The US Supreme Court on Thursday ended the Biden administration's COVID-related moratorium on residential evictions. The ruling came in a challenge to the policy brought by a coalition of landlords and real estate trade groups.
The court said in an unsigned opinion (PDF) that the Centers for Disease Control and Prevention exceeded its authority in issuing the moratorium. The court's conservative majority agreed with the challengers' argument, ruling in their 6-3 decision that the agency would have needed explicit congressional authorization to do so. Three liberal justices dissented.
"The CDC has imposed a nationwide moratorium on evictions in reliance on a decades-old statute that authorizes it to implement measures like fumigation and pest extermination," the opinion said. "It strains credulity to believe that this statute grants the CDC the sweeping authority that it asserts."
The CDC issued its order on Aug. 3, temporarily extending the moratorium for 60 days after the previous federal block on residential evictions expired on July 31. The temporary federal halt on evictions, which was to run until Oct. 3, was designed to halt evictions in areas hardest hit by COVID-19 and the delta variant.
About 44 million households -- about one-third of the US population -- are renters, many of which have been protected by some form of an eviction moratorium since Congress passed the initial CARES Act in March 2020. After that order lapsed in July 2020, the CDC began issuing its own moratoriums, saying the Public Health Service Act of 1944 gave it the authority to do so.
The 1944 statue authorizes the US surgeon general to "make and enforce such regulations" that are in the agency's "judgment necessary to prevent the introduction, transmission, or spread of communicable diseases." But the moratorium's challengers, who said the moratorium was costing them billions of dollars, argued that the 1944 law didn't authorize the agency to issue the moratorium.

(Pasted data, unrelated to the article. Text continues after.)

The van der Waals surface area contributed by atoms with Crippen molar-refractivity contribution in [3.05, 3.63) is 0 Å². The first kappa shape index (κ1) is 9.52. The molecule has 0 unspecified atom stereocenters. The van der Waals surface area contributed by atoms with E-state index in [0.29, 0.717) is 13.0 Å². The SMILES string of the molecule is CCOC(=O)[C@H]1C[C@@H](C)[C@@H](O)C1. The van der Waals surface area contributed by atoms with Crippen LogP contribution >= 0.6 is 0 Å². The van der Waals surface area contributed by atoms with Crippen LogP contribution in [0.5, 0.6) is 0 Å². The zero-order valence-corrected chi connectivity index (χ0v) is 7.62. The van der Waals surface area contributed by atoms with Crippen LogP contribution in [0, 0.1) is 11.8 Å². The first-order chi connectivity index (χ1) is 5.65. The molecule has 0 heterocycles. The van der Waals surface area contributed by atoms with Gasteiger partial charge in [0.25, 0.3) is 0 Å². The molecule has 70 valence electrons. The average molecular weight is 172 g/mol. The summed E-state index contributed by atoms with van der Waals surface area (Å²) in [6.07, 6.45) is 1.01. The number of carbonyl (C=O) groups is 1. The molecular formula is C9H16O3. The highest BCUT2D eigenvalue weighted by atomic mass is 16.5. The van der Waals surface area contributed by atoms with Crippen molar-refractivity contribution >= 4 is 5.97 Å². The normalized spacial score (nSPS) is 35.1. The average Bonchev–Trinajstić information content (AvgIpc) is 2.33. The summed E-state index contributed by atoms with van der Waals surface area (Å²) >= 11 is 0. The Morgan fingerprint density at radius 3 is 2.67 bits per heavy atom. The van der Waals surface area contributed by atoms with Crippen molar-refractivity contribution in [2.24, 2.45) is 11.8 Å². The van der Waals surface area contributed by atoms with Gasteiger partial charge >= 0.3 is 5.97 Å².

The CDC wrote in March (PDF) that "evictions threaten to increase the spread of COVID-19 as they force people to move, often into close quarters in new shared housing settings with friends or family, or congregate settings such as homeless shelters."
In issuing the latest moratorium, the CDC argued that its decision was justified by the "recent, unexpected developments in the trajectory of the COVID-19 pandemic, including the rise of the Delta variant."
In his dissent, Justice Stephen G. Breyer sided with the CDC's position. "The public interest strongly favors respecting the CDC's judgment at this moment, when over 90% of counties are experiencing high transmission rates," he wrote.
The majority opinion agreed that preventing the spread of the virus was a major concern but said it didn't justify the CDC exceeding its authority.
"It is indisputable that the public has a strong interest in combating the spread of the COVID-19 Delta variant," the opinion said. "But our system does not permit agencies to act unlawfully even in pursuit of desirable ends."
"If a federally imposed eviction moratorium is to continue, Congress must specifically authorize it," the opinion held.
The White House expressed disappointment with the court's ruling, saying the CDC's policy saved lives by preventing the spread of the virus.
"As a result of this ruling, families will face the painful impact of evictions, and communities across the country will face greater risk of exposure to COVID-19," the administration said in a statement.
"In light of the Supreme Court ruling and the continued risk of COVID-19 transmission, President Biden is once again calling on all entities that can prevent evictions -- from cities and states to local courts, landlords, Cabinet Agencies -- to urgently act to prevent evictions," the White House said.